Chapter 35 APUSH MCQ Flashcards


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1

The fundamental strategic decision of World War II made by President Roosevelt and the British at the very beginning of the war was to
a. plan for a second front in Western Europe as soon as possible.
b. force Italy out of the war first by attacking the soft underbelly of Europe.
c. arouse the American people to an idealistic crusade of the same sort that Woodrow Wilson had so effectively used in World War I.
d. concentrate first on the war in Europe and to place the Pacific war against Japan on the back burner.
e. fight an equally vigorous naval war against Japan and a land war against Germany and Italy.

d

2

Once at war, America's first great challenge was to
a. pass a conscription law.
b. raise an army and navy.
c. extend aid to the Soviet Union.
d. develop atomic weapons.
e. retool its industry for all-out war production.

e

3

In sharp contrast to World War I, during World War II, the United States was
a. ready to use conscription if necessary to raise an army.
b. forced to sacrifice civilian economic well-being for the military effort.
c. weakened by constant isolationist criticism of the war effort.
d. nearly unanimous in support of the war.
e. actually invaded by enemy forces.

d

4

Overall, most ethnic groups in the United States during World War II
a. were further assimilated into American society.
b. were not allowed to serve in the military.
c. had their patriotism questioned as in World War I.
d. cast their vote for Republican candidates opposed to the war.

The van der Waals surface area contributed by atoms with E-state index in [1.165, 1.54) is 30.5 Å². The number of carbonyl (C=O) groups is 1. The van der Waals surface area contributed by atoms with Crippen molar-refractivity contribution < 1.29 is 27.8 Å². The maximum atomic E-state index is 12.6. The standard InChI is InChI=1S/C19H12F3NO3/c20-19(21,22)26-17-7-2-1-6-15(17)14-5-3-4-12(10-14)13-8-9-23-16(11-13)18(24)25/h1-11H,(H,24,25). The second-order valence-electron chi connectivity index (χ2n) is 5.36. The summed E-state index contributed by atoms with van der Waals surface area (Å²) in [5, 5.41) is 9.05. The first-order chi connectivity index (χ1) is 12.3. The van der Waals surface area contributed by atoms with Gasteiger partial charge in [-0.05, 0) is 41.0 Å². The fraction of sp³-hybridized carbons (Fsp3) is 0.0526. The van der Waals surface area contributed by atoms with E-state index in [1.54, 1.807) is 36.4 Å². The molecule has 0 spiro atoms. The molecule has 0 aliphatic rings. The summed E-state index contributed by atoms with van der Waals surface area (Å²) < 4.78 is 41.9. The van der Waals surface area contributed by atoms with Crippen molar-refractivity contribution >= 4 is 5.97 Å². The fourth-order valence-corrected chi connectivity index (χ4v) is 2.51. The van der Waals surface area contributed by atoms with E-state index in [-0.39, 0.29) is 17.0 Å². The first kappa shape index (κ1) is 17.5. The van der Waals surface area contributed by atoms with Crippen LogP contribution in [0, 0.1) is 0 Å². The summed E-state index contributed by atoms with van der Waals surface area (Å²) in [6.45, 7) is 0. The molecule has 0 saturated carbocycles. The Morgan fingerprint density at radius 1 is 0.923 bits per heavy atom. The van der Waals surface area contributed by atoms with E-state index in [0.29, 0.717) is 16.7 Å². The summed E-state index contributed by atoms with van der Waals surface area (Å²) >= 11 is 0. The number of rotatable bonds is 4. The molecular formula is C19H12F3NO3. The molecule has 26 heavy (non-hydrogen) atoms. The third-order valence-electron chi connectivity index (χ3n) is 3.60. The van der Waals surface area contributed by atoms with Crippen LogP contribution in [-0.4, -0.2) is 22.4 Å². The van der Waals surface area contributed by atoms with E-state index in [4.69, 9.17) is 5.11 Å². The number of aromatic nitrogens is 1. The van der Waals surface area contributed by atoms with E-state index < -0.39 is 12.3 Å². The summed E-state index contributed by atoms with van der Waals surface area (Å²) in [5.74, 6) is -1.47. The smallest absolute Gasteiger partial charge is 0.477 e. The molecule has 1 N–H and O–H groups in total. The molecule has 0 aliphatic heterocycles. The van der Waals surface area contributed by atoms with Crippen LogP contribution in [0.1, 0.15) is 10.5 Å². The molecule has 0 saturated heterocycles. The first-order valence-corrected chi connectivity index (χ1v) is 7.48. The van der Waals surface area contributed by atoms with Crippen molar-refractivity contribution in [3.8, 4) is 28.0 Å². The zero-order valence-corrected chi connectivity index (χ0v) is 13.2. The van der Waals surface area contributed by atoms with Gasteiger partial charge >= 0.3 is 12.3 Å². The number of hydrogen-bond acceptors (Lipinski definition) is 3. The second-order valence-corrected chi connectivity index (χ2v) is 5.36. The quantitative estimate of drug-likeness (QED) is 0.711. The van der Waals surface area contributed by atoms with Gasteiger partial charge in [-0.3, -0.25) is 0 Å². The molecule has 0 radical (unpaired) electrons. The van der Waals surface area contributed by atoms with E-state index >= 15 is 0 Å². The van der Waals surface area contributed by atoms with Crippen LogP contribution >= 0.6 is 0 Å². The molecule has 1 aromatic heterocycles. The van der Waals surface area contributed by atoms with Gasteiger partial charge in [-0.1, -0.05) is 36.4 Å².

e. served in ethnically distinct military units.

a

5

After the United States entered World War II in 1941, the term "enemy aliens" referred to
a. Japanese living in the U.S.
b. Italians living in the U.S.
c. Germans living in the U.S.
d. All of these
e. None of these

d

6

All of the following are true statements about the effect of Executive Order No. 9066 on Japanese living in the U.S. except
a. they were put in internment camps.
b. they were victims of anti-Japanese prejudice.
c. they lost hundreds of millions of dollars in property and lost wages.
d. The U.S. Supreme Court declared the Japanese relocation unconstitutional.
e. The U.S. government officially apologized four decades later and gave each camp survivor $20,000.

d

7

Despite the demands of the wartime economy, inflation was kept well in check during the war by
a. directing production to whatever goods were in most demand.
b. prosecuting war profiteers and black marketers who tried to earn windfall profits.
c. permitting large numbers of illegal migrants to enter the work force.
d. sharply constricting the flow of credit from the Federal Reserve Board.
e. federally imposed wage and price controls.

e

8

When the United States entered World War II in December 1941
a. it took nearly two years for the country to unite.
b. the conflict soon became an idealistic crusade for democracy.
c. the government repudiated the Atlantic Charter.
d. a majority of Americans had no clear idea of what the war was about.
e. the idea of allying with the Communist Soviet Union was repugnant.

d

9

African Americans did all of the following during World War II except
a. fight in integrated combat units.
b. rally behind the slogan "Double V" (victory over dictators abroad and racism at home).